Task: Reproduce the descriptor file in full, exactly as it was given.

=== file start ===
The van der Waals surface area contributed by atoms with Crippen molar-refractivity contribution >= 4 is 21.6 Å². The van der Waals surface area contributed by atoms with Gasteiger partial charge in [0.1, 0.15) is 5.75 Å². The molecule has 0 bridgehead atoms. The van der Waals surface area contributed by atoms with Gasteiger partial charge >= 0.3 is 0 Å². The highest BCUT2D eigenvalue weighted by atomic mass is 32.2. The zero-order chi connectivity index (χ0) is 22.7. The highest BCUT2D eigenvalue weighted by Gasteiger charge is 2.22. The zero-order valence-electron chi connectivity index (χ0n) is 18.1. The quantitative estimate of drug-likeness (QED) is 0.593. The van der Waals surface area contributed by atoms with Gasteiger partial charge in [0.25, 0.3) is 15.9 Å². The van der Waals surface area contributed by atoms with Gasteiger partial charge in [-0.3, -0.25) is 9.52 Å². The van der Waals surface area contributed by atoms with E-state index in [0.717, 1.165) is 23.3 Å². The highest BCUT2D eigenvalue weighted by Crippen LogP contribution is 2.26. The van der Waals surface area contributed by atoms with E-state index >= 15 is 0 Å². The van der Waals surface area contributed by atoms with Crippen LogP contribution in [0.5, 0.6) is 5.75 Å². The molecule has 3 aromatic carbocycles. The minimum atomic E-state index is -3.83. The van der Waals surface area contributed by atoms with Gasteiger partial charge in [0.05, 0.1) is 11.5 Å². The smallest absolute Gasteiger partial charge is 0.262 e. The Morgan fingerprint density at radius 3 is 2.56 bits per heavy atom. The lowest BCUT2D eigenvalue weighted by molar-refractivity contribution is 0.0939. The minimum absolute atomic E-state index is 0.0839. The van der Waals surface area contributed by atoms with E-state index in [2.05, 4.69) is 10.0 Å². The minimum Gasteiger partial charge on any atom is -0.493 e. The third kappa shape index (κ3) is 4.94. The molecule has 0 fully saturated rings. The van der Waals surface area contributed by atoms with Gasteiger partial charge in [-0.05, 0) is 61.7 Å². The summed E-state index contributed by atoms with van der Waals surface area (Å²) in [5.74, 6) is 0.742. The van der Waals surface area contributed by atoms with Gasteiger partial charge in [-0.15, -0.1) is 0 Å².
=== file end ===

The van der Waals surface area contributed by atoms with Crippen molar-refractivity contribution >= 4 is 21.6 Å². The van der Waals surface area contributed by atoms with Gasteiger partial charge in [0.1, 0.15) is 5.75 Å². The molecule has 0 bridgehead atoms. The van der Waals surface area contributed by atoms with Gasteiger partial charge >= 0.3 is 0 Å². The highest BCUT2D eigenvalue weighted by atomic mass is 32.2. The zero-order chi connectivity index (χ0) is 22.7. The highest BCUT2D eigenvalue weighted by Gasteiger charge is 2.22. The zero-order valence-electron chi connectivity index (χ0n) is 18.1. The quantitative estimate of drug-likeness (QED) is 0.593. The van der Waals surface area contributed by atoms with Gasteiger partial charge in [0.25, 0.3) is 15.9 Å². The van der Waals surface area contributed by atoms with Gasteiger partial charge in [-0.3, -0.25) is 9.52 Å². The van der Waals surface area contributed by atoms with E-state index in [0.717, 1.165) is 23.3 Å². The highest BCUT2D eigenvalue weighted by Crippen LogP contribution is 2.26. The van der Waals surface area contributed by atoms with E-state index >= 15 is 0 Å². The van der Waals surface area contributed by atoms with Crippen LogP contribution in [0.5, 0.6) is 5.75 Å². The molecule has 3 aromatic carbocycles. The minimum atomic E-state index is -3.83. The van der Waals surface area contributed by atoms with Gasteiger partial charge in [0.05, 0.1) is 11.5 Å². The smallest absolute Gasteiger partial charge is 0.262 e. The Morgan fingerprint density at radius 3 is 2.56 bits per heavy atom. The lowest BCUT2D eigenvalue weighted by molar-refractivity contribution is 0.0939. The minimum absolute atomic E-state index is 0.0839. The van der Waals surface area contributed by atoms with E-state index in [2.05, 4.69) is 10.0 Å². The minimum Gasteiger partial charge on any atom is -0.493 e. The third kappa shape index (κ3) is 4.94. The molecule has 0 fully saturated rings. The van der Waals surface area contributed by atoms with Gasteiger partial charge in [-0.05, 0) is 61.7 Å². The summed E-state index contributed by atoms with van der Waals surface area (Å²) in [5.74, 6) is 0.742. The van der Waals surface area contributed by atoms with Gasteiger partial charge in [-0.15, -0.1) is 0 Å².